Weinbecks owned the Winsted Movie Theater for 20 years, and completely remodeled it twice during the time they owned it.
‘Last Man’s Club’ is down to six
Ben Weinbeck was a veteran of World War II. He served in the Army Air Corps as a gunner, and translator, since he was fluent in German. His main role was taking care of weapons and cleaning them. Weinbeck had 42 missions and served in Europe the whole time he was overseas.
As the Legion post commander in March 1987, Weinbeck formed an informal club of some war veterans in Winsted. There were a total of 32 World War II veterans who joined the club in Winsted after it was formed March 1, 1987. All were members of the Martin Krueger American Legion Post 407 in Winsted.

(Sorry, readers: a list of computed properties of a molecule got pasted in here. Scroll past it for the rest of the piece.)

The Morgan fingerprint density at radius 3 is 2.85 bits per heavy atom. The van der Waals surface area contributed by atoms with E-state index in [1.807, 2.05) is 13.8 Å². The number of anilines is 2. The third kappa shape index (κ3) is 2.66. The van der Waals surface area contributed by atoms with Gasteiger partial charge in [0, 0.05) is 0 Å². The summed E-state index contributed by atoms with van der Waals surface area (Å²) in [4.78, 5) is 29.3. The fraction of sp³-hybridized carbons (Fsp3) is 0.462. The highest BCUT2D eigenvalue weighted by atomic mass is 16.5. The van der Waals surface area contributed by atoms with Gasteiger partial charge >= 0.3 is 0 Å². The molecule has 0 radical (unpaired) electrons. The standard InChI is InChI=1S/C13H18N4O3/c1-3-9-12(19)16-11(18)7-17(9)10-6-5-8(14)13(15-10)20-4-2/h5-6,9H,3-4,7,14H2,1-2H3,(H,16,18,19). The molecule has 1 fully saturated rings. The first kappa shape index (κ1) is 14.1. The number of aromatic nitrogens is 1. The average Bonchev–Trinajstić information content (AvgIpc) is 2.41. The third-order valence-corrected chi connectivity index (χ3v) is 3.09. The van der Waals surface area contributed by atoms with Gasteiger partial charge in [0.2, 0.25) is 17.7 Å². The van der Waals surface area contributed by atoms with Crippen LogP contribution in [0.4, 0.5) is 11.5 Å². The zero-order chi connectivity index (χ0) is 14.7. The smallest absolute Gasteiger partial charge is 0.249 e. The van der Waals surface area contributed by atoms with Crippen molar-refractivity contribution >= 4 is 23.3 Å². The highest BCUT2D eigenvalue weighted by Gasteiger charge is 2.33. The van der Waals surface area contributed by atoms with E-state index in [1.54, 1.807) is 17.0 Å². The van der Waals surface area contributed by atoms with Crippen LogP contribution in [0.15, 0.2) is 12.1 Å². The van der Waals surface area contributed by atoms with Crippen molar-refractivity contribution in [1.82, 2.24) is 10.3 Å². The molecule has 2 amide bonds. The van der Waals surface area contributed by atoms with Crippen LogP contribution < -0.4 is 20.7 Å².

In 2009, eight surviving members of Winsted’s Last Man’s Club were chosen as grand marshals for the Winsted Summer Festival parade. This number is down to six now, with the death of Weinbeck, and Marvin Hirsch in September.
The last surviving member of these good men will receive the bottle of “Old Grand Dad” that has been displayed at the Legion for more than 20 years.
According to the bylaws of the club, “The bottle of liquor is to become the sole property of the sole remaining member of this organization and to be used in any manner he sees fit. It is hoped, however, that he (last man) will drink at least a portion of it in a toast to his comrades who have preceded him.” The alcohol is displayed in a case at the Legion designed and finished with a handmade top by Weinbeck.
The remaining members of the club are Dick Genty, Harold Guggemos, Butch Lachermeier, Leonard Matousek, Leonard Rozeske, and Dick Sterner.